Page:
Shedding - Dividing warp threads into two groups.
Located high in the mountains of Central Mexico, tucked between the Sierra Madre Oriental and the Zacatecas, lies a sacred desert that bears the marks of the beginning of the world. The first women to trek the mountains of Wirikuta are goddess, Takutsi Nakawe, and her daughter, the corn maiden Niwetsika. Through a long and unfamiliar path, the mother and daughter lose sight of one another. Panicked to find Niwetsika, Takutsi gathers whatever she can to construct a loom. As the weaving extends and unravels to the floor, a channel of communication emerges from the land, revealing Takutsi the correct journey to Wirikuta. Soon after hearing of Takutsi’s journey, three curious and determined women decide they must see the mystical desert. Together, they lay the warp of the loom, pulling a series of lines that stand completely parallel to one another. Bringing the weft through a repetitive lull in and out, in and out, the goddesses weave until the same path reveals itself as it did to Takutsi. This is the first instance of weaving as told by current day Huichol Indians, and the birth of the first generation of Huichol people.
Two themes emerge from these initial observations of weaving traditions in Mexico from the Chiapas and Jalisco. First, materialization is seen as knowledge. The motions of organizing disjointed material provide information that cannot be seen, but shown, through geometric visions prompted by Peyote, or plant/animal allies collected on
pilgrimages. Second, knowledge is something that we inherit through physiological memory. Weaving is a ritual to summon the knowledge that remains beyond the reaches of one’s consciousness. Just as the weft transverses the warp over and under, a physical and mental migration through the borders of awareness is necessary to
obtain such information.
Western ideations of materialism do not predicate on what is inherited, but what is lacking. It produces to fill a void, rather than to reveal a path paved by sensation and intuition. Contrastingly, the epistemological significance of weaving is built on communication with ancestral ghosts. Where one does, but does not speak, the information threaded through the body.
Knowledge embedded into material is exactly how scientists in the 20 th century described deoxyribose nucleic acid (DNA). In 1865, Gregor Mendel’s discovery of the infamous pea plant phenotypes suggested a vertical transmission of information in a controlled, non-randomized spread. Despite the world-shattering eureka, scientists remained perplexed. Collectively, they knew, there was a missing precursor to these phenotypic observations; a material capable of skipping across generations, carrying the necessary information required to communicate crucial information for embryological development.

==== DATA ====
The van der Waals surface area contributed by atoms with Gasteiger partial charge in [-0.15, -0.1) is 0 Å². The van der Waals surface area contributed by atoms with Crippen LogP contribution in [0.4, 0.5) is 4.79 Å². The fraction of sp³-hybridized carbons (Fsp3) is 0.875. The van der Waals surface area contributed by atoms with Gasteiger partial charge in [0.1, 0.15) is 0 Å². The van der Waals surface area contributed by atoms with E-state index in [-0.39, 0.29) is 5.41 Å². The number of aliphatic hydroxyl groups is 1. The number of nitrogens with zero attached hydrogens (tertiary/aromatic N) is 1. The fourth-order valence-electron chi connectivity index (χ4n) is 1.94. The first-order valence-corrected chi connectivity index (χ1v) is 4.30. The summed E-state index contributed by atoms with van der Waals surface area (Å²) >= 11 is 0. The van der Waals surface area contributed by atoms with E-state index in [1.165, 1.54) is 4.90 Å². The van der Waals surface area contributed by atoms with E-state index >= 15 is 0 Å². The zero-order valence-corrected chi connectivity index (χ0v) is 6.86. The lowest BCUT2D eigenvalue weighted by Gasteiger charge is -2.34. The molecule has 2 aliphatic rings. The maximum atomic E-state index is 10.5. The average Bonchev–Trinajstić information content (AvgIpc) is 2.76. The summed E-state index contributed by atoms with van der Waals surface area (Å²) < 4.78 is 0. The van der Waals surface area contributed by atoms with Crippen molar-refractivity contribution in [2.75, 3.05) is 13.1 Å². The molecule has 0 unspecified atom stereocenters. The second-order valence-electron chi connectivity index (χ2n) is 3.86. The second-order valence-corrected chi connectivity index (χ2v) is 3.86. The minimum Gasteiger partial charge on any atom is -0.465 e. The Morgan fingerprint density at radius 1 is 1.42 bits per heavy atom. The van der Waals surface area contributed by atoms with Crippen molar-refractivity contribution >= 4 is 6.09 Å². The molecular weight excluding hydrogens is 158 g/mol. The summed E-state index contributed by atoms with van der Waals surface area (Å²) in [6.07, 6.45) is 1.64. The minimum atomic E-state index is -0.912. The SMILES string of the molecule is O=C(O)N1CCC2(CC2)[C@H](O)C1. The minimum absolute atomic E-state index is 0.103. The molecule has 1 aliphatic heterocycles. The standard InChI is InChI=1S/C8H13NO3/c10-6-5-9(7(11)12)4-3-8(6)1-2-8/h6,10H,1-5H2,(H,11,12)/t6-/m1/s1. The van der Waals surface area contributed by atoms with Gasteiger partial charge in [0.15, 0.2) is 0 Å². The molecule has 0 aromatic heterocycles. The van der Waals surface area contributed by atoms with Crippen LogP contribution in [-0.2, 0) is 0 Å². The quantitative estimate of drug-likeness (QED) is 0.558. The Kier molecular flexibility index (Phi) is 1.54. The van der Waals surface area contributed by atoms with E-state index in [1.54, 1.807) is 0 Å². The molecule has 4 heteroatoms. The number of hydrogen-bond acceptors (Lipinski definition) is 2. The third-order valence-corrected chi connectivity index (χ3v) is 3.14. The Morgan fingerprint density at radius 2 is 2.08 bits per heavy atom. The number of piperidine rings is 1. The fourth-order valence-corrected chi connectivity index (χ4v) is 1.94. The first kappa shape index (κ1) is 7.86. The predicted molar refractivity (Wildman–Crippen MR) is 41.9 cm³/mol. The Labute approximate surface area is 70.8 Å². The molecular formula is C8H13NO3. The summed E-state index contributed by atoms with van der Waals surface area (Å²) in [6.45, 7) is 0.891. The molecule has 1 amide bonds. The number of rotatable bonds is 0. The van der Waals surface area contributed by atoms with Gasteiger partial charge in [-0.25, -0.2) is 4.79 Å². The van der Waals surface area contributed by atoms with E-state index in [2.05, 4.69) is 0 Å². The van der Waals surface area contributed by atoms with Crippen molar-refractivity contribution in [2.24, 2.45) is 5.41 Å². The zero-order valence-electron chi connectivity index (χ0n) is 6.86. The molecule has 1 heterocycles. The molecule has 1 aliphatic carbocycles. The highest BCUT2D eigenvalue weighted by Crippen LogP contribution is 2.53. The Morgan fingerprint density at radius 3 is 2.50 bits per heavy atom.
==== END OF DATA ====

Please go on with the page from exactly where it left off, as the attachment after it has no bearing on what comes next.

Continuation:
Naming the study of this material after the 17th century concept of epigenesis, Waddington was the first scientist to propose a language for epigenetic studies. The name, epigenetics, literally refers to above genetics (Greek prefix epi-, where the root translates to ‘upon’ or ‘over’). One modification is the muting response from methylation; where methyl groups attach to the DNA strand, blocking proteins from reading and transcribing instructions for further protein translation. This is just one example of an epigenetic modification. Epigenetics is more technically defined as phenotypic differences accounted for by change in gene expression, rather than alteration of the genome itself. Thus, chromatin modification and non-coding RNA (both physical changes to the structure and subsequent inaccessibility of the gene) are two additional illustrations of epigenetic modifications. Scientists commonly refer to the inheritance of this epigenetic pattern as genomic imprinting. For those not well-versed in scientific literature, it can be a difficult concept to grasp onto; since there are thousands of unknown biological phenomena that simultaneously promote and inhibit unseeable pathways, ultimately contributing to a much larger network of genetic expression.
Originally, my fascination with epigenetics spawned from my own individual research in a lab studying the homeostatic regulation of epidermal stem cells, and its reliance on nutritional balance in the insulin-IGF pathway. Countless studies have demonstrated that genes retain some type of memory of past experienced (lived or inherited); and that epigenetic regulators could be one physical materialization of these memories. This newfound conceptualization of trauma offers an object when we are lost for words. It gives meaning beyond the immediate or decipherable. But it is also sensitive to the environments designed, by and for, dominant forms of power.
I have spent half of this thesis discussing the material properties of epigenetics and weaving. They are objects that, like language-textiles, fray in multitudes. What makes the material properties of epigenetics and weaving so exceptional, is their ability to migrate across time and space. They represent objects that unify groups of people—migrating across borders of skin, consciousness, and time. Their connectivity is eerily akin to nationalist imaginary glue, but it differs in two ways. First, chosen groups containing fragments of this memory are decided through progeny, not sovereignty. Secondly, the materials themselves are inaugurated as a subject of inquiry. They do not subjugate the bodies they are originally possessed by but reflect a greater subjugation of bodies from the outside.